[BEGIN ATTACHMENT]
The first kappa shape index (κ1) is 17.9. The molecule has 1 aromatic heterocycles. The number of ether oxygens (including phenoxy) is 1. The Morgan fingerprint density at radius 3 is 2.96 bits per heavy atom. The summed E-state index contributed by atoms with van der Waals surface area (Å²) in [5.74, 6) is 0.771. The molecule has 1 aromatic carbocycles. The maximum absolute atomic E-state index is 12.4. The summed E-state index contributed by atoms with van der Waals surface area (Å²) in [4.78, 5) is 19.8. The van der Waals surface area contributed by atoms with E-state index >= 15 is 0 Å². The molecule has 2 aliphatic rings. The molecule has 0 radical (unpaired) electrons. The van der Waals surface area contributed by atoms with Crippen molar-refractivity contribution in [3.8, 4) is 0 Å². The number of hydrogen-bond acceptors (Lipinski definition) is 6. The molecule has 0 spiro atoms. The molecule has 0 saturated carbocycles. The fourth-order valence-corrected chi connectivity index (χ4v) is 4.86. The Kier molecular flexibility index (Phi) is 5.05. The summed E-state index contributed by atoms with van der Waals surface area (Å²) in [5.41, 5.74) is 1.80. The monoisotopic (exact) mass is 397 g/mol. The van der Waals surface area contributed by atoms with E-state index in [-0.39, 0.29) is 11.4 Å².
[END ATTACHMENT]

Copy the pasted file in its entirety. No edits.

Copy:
The first kappa shape index (κ1) is 17.9. The molecule has 1 aromatic heterocycles. The number of ether oxygens (including phenoxy) is 1. The Morgan fingerprint density at radius 3 is 2.96 bits per heavy atom. The summed E-state index contributed by atoms with van der Waals surface area (Å²) in [5.74, 6) is 0.771. The molecule has 1 aromatic carbocycles. The maximum absolute atomic E-state index is 12.4. The summed E-state index contributed by atoms with van der Waals surface area (Å²) in [4.78, 5) is 19.8. The van der Waals surface area contributed by atoms with E-state index >= 15 is 0 Å². The molecule has 2 aliphatic rings. The molecule has 0 radical (unpaired) electrons. The van der Waals surface area contributed by atoms with Crippen molar-refractivity contribution in [3.8, 4) is 0 Å². The number of hydrogen-bond acceptors (Lipinski definition) is 6. The molecule has 0 spiro atoms. The molecule has 0 saturated carbocycles. The fourth-order valence-corrected chi connectivity index (χ4v) is 4.86. The Kier molecular flexibility index (Phi) is 5.05. The summed E-state index contributed by atoms with van der Waals surface area (Å²) in [5.41, 5.74) is 1.80. The monoisotopic (exact) mass is 397 g/mol. The van der Waals surface area contributed by atoms with E-state index in [-0.39, 0.29) is 11.4 Å².